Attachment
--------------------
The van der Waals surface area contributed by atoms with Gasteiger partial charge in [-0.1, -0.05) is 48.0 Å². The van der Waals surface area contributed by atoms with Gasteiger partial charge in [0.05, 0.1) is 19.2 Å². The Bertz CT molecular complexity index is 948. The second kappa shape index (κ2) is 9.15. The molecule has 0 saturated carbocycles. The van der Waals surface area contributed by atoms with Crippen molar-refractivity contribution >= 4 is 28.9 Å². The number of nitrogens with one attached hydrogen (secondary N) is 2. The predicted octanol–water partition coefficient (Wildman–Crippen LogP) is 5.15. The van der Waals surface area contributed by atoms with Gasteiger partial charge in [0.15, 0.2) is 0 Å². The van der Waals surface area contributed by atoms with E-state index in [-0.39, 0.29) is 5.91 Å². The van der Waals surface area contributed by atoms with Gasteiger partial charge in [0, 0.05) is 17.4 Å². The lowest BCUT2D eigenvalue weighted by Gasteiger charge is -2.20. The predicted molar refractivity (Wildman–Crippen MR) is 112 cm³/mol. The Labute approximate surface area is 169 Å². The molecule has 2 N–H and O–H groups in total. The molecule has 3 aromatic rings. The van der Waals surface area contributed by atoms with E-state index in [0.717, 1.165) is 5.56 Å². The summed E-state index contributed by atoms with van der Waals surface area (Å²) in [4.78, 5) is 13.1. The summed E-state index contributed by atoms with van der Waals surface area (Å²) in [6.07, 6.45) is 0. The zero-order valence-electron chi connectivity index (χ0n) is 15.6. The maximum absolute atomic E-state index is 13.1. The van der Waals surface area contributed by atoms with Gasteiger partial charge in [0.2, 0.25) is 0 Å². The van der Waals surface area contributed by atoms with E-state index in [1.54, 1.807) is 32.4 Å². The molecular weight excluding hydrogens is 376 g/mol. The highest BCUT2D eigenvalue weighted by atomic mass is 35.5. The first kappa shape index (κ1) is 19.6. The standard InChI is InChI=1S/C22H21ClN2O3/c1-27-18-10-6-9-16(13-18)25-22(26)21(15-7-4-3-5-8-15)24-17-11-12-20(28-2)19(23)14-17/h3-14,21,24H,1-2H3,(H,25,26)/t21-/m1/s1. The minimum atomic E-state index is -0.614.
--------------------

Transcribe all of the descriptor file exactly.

The van der Waals surface area contributed by atoms with Gasteiger partial charge in [-0.1, -0.05) is 48.0 Å². The van der Waals surface area contributed by atoms with Gasteiger partial charge in [0.05, 0.1) is 19.2 Å². The Bertz CT molecular complexity index is 948. The second kappa shape index (κ2) is 9.15. The molecule has 0 saturated carbocycles. The van der Waals surface area contributed by atoms with Crippen molar-refractivity contribution >= 4 is 28.9 Å². The number of nitrogens with one attached hydrogen (secondary N) is 2. The predicted octanol–water partition coefficient (Wildman–Crippen LogP) is 5.15. The van der Waals surface area contributed by atoms with Gasteiger partial charge in [0.15, 0.2) is 0 Å². The van der Waals surface area contributed by atoms with E-state index in [-0.39, 0.29) is 5.91 Å². The van der Waals surface area contributed by atoms with Gasteiger partial charge in [0, 0.05) is 17.4 Å². The lowest BCUT2D eigenvalue weighted by Gasteiger charge is -2.20. The predicted molar refractivity (Wildman–Crippen MR) is 112 cm³/mol. The Labute approximate surface area is 169 Å². The molecule has 2 N–H and O–H groups in total. The molecule has 3 aromatic rings. The van der Waals surface area contributed by atoms with E-state index in [0.717, 1.165) is 5.56 Å². The summed E-state index contributed by atoms with van der Waals surface area (Å²) in [4.78, 5) is 13.1. The summed E-state index contributed by atoms with van der Waals surface area (Å²) in [6.07, 6.45) is 0. The zero-order valence-electron chi connectivity index (χ0n) is 15.6. The maximum absolute atomic E-state index is 13.1. The van der Waals surface area contributed by atoms with Gasteiger partial charge in [0.2, 0.25) is 0 Å². The van der Waals surface area contributed by atoms with E-state index in [1.54, 1.807) is 32.4 Å². The molecular weight excluding hydrogens is 376 g/mol. The highest BCUT2D eigenvalue weighted by atomic mass is 35.5. The first kappa shape index (κ1) is 19.6. The standard InChI is InChI=1S/C22H21ClN2O3/c1-27-18-10-6-9-16(13-18)25-22(26)21(15-7-4-3-5-8-15)24-17-11-12-20(28-2)19(23)14-17/h3-14,21,24H,1-2H3,(H,25,26)/t21-/m1/s1. The minimum atomic E-state index is -0.614.